I deserve to get paid for my experience as a model.
Apr 30 09 11:38 am Link
Fotographia Fantastique wrote:
Apr 30 09 11:39 am Link
It takes a lot of time, and a lot of experience.
Apr 30 09 11:41 am Link
Mythical Ink wrote:
It's seriously the way to go. You'll have great success.
Apr 30 09 11:43 am Link
May 01 09 09:18 pm Link
Philadelphia, Pennsylvania, US
To all photographers out there: This is soooo true! And oddly fitting too, I was just thinking of putting on my profile "Will work for trade!"
Perhaps services too... lately I have been doing some model for massage (with certified therapists with a real office, of course). To me that is gold!
Maybe next will be model for doctor visits? Lol. I could use that!
May 01 09 09:27 pm Link
Geraldton, Western Australia, Australia
May 01 09 10:14 pm Link
7. Have a business plan that generates income from the images you produce. That is THE most effective way for everyone to get paid. If itâs a hobby, fine. But Business 101 says that you never part with cash unless you have a reasonable expectation of it making you money.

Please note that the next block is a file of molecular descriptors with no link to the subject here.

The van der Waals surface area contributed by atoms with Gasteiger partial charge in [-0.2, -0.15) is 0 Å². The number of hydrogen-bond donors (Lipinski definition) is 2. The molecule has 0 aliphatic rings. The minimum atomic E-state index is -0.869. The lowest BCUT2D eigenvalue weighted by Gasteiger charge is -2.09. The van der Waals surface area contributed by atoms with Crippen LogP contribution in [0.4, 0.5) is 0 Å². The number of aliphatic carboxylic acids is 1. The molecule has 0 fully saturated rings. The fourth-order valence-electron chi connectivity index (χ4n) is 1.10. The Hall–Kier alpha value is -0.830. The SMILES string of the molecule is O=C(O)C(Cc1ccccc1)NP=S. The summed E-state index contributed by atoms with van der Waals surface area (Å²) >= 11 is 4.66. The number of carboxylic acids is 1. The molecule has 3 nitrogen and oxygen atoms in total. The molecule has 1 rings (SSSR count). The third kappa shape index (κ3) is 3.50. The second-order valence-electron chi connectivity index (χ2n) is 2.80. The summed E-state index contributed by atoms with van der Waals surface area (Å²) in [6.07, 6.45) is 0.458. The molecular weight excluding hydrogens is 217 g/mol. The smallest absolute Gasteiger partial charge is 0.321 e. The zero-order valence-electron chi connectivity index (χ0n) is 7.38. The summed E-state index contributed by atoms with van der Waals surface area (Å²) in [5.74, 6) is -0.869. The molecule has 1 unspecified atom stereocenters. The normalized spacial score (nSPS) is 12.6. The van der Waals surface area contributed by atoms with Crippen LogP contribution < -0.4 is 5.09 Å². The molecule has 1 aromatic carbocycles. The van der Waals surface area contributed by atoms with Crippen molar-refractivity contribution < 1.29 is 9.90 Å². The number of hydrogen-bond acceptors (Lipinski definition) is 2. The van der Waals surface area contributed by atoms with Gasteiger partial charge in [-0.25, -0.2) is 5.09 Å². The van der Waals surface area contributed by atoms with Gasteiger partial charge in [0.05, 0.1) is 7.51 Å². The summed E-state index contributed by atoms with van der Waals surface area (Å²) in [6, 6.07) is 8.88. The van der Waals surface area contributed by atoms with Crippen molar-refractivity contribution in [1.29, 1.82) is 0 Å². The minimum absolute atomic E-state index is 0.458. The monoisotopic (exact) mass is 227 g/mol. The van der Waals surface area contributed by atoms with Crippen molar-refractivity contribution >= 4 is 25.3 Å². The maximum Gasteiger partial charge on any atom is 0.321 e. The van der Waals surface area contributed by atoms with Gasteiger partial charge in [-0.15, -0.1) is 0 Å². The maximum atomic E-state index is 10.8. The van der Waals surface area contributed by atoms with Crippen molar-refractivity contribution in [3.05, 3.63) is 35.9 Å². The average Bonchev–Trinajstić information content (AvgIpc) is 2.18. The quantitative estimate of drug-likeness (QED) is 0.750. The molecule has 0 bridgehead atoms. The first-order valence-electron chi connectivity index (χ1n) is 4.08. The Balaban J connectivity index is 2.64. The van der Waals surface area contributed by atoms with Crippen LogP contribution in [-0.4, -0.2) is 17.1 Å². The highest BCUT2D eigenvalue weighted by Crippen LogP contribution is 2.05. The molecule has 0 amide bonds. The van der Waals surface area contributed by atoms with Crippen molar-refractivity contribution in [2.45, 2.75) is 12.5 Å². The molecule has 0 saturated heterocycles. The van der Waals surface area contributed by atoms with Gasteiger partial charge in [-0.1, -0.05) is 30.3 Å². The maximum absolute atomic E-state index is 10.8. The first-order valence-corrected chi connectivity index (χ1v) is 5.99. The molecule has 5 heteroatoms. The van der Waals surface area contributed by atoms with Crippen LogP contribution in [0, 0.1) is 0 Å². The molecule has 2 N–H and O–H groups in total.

8. Seek models who will be business partners. That can mean splitting profits, it can mean implementing their ideas for making money, or it can mean having them generate other paying work. A model who is invested and interested in YOU making money is herself more likely to be worth working with.
May 01 09 10:35 pm Link
Chicago, Illinois, US
Wonderful post. I'm going to link to it in my profile, in the rates section.
May 01 09 11:23 pm Link
Milwaukee, Wisconsin, US
I know very VERY few pro models that will take you up on profit-splitting or other sort of "you'll get paid when WE get paid" sort of ventures, unless they are very very close to the photographer and believe in it. Those sorts of offers tend to find the response to be a "thank you, but no thank you".
May 01 09 11:28 pm Link